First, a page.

Joanne Hayes: What factors are taken into account when determining levies?

Hon JUDITH COLLINS: Each year ACC assesses the levy rates required for future levy years. The assessment is based on a number of factors, including actual and projected claims costs, returns on investment, interest rates, and the number of registered motor vehicles. Due to changing patterns of these and other elements, the amount that ACC must collect may change each year. ACC is successfully managing these factors in order to provide a scheme that is fair for levy payers and for clients. Following the consultation process and receiving ACC’s recommendations, the Government will make a decision on levy rates, also taking into account public interest considerations such as the economic environment. It is also important that any decrease in ACC levies is sustainable and provides consistency for households and businesses in the long term. Nobody wants to be the Government that has to put up levies, as we had to do after Labour left ACC in such a mess.

Joanne Hayes: How is ACC addressing car safety in the consultation process?

Hon JUDITH COLLINS: What an excellent question. As well as reducing average motor vehicle levies, ACC is also proposing the introduction of risk rating for cars in 2015. Risk rating would mean the cost of levies would more closely reflect the level of risk associated with a car. All car owners would pay lower levies under ACC’s proposed changes. Owners of the safest cars would receive the largest levy cut. The proposal is for the implementation of four bands for light passenger vehicles, based on how vehicle design affects injury outcomes. Each band would have a different levy rate, based on the combined risk of injury to the vehicle occupants—

Grant Robertson: I raise a point of order, Mr Speaker. I think there are rulings about tabling press releases, but I would encourage the Minister to table that press release she was reading out there.

Mr SPEAKER: Order! And that is not a point of order, but I think the point the member was attempting to make is that the answer was certainly going on for a long, long time.

Housing, Affordable—OECD Ranking

9. PHIL TWYFORD (Labour—Te Atatū) to the Minister of Housing: Is he concerned that New Zealand has gone from the 10th highest rate of house price growth in the OECD from 2004- 2011 to the highest in 2013?

Hon Dr NICK SMITH (Minister of Housing): I am concerned that house prices rose by 9 percent in 2013. That is why the Government initiated a whole batch of reforms on land supply, development costs, and materials, and expanded support for *first-home buyers. The member is being very selective, though, in his choice of years in the study, because in the preceding 5 years house prices rose by only 1.8 percent—*i.e., 11 percent over the last 6 years. In the preceding 6 years, house prices rose by over 10 percent every year for 6 years—i.e., 83 percent. The difference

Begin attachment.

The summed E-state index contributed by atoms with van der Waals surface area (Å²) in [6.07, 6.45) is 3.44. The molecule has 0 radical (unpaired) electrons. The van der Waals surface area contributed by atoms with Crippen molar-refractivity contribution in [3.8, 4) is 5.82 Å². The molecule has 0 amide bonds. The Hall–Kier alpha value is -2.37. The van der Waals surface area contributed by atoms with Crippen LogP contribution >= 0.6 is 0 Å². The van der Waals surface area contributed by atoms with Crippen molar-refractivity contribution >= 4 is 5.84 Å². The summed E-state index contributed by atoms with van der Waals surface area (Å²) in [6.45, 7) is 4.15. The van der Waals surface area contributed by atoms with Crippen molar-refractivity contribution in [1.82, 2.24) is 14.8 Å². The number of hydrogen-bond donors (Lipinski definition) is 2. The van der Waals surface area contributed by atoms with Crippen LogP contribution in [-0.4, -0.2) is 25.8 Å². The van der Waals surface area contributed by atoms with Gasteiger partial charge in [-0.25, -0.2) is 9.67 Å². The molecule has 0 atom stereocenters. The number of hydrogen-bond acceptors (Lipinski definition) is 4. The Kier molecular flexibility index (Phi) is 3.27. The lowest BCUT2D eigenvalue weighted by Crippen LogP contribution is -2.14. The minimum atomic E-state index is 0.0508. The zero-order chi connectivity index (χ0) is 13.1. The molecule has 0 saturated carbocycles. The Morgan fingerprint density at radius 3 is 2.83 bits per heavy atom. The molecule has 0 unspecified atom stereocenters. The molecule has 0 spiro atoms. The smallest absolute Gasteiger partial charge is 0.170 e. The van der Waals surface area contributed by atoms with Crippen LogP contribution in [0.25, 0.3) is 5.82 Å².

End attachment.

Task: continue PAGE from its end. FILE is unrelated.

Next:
in what the previous Government did was that for 6 consecutive years with house prices over 10 percent a year, it did nothing; we have 1 year at 9 percent, and we have got a big package of reform.

Phil Twyford: Does he agree that there is market failure when house prices increase so much faster than rents and wages; and when will he stop whining about historical data and get on with helping young Kiwi first-home buyers into their own homes?

Hon Dr NICK SMITH: Yes, there was serious market failure in Auckland, with a metropolitan urban limit that drove land prices through the roof. The interesting part is that Mr Twyford was one of the architects of the metropolitan urban limit. We have broken it, and we have got 33,500 new sections coming *on stream.

Jami-Lee Ross: Which countries in the *OECD study showed the most favourable house price data, and what elements of those countries’ economic policies is the Government considering adopting?

Hon Dr NICK SMITH: In respect of the table quoted in the original question, the countries that had the lowest house price rises were Greece and Spain. These countries have unemployment rates of over 25 percent. They have massive debt problems and huge deficits. People are leaving those countries in droves. It might be the economic prescription that members opposite have for New Zealand; we have a very different vision.

Phil Twyford: Does he agree with the Prime Minister that falling rates of *homeownership, Kiwi first-home buyers being locked out of the market by *loan-to-value ratios, and Government agencies referring people to live in campgrounds are all symptoms of an economy that is successful?

Hon Dr NICK SMITH: The long track record of homeownership post-World War II is very clear. That is, homeownership rates declined in periods when interest rates were high, and improved in years when interest rates were low. It is also interesting, in looking at that *long-term study, that interest rates were always higher under Labour Governments and lower under National Governments. That is why people who want to enhance homeownership will vote for a John Key - led Government.

Jami-Lee Ross: Has he received any reports of proposals for managing migration pressure on housing; if so, what feedback has he seen on those proposals?

Hon Dr NICK SMITH: New Zealand’s migration issue is that Kiwis are voting with their feet and not leaving. That should be celebrated. But I have heard a proposal on *Morning Report yesterday that we should cut immigration numbers by between 20,000 and 30,000. But when I listened to Morning Report this morning, I heard a person from the same organisation saying that that was not true. The first report was from Mr Twyford; the second from Mr Cunliffe. I do not think they have got any idea what they stand for.